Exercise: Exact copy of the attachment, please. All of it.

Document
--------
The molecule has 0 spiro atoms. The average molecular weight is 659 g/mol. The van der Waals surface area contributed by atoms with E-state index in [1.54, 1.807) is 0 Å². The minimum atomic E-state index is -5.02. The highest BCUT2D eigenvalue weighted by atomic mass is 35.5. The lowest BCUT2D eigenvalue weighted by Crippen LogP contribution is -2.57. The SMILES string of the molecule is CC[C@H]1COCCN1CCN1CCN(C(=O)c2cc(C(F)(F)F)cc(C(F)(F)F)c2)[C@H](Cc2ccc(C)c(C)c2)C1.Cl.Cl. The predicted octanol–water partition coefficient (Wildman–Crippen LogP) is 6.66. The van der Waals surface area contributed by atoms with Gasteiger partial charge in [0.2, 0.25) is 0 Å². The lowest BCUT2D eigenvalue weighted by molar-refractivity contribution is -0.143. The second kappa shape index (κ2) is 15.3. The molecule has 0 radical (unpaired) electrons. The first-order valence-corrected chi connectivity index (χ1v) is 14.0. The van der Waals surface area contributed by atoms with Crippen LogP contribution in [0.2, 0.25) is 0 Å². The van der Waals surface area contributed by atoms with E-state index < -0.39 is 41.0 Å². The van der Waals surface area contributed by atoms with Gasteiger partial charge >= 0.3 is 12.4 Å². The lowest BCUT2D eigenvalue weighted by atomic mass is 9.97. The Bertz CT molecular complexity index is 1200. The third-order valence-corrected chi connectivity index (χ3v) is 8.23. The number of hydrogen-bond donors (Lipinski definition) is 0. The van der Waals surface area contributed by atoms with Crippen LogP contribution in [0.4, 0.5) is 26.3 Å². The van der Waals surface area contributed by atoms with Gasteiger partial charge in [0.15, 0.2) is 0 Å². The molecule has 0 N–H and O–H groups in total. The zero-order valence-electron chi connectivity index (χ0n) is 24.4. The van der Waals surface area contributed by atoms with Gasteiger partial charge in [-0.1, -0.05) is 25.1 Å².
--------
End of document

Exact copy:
The molecule has 0 spiro atoms. The average molecular weight is 659 g/mol. The van der Waals surface area contributed by atoms with E-state index in [1.54, 1.807) is 0 Å². The minimum atomic E-state index is -5.02. The highest BCUT2D eigenvalue weighted by atomic mass is 35.5. The lowest BCUT2D eigenvalue weighted by Crippen LogP contribution is -2.57. The SMILES string of the molecule is CC[C@H]1COCCN1CCN1CCN(C(=O)c2cc(C(F)(F)F)cc(C(F)(F)F)c2)[C@H](Cc2ccc(C)c(C)c2)C1.Cl.Cl. The predicted octanol–water partition coefficient (Wildman–Crippen LogP) is 6.66. The van der Waals surface area contributed by atoms with Gasteiger partial charge in [0.2, 0.25) is 0 Å². The lowest BCUT2D eigenvalue weighted by molar-refractivity contribution is -0.143. The second kappa shape index (κ2) is 15.3. The molecule has 0 radical (unpaired) electrons. The first-order valence-corrected chi connectivity index (χ1v) is 14.0. The van der Waals surface area contributed by atoms with Crippen LogP contribution in [0.2, 0.25) is 0 Å². The van der Waals surface area contributed by atoms with E-state index < -0.39 is 41.0 Å². The van der Waals surface area contributed by atoms with Gasteiger partial charge >= 0.3 is 12.4 Å². The lowest BCUT2D eigenvalue weighted by atomic mass is 9.97. The Bertz CT molecular complexity index is 1200. The third-order valence-corrected chi connectivity index (χ3v) is 8.23. The number of hydrogen-bond donors (Lipinski definition) is 0. The van der Waals surface area contributed by atoms with Crippen LogP contribution in [0.4, 0.5) is 26.3 Å². The van der Waals surface area contributed by atoms with Gasteiger partial charge in [0.15, 0.2) is 0 Å². The molecule has 0 N–H and O–H groups in total. The zero-order valence-electron chi connectivity index (χ0n) is 24.4. The van der Waals surface area contributed by atoms with Gasteiger partial charge in [-0.1, -0.05) is 25.1 Å².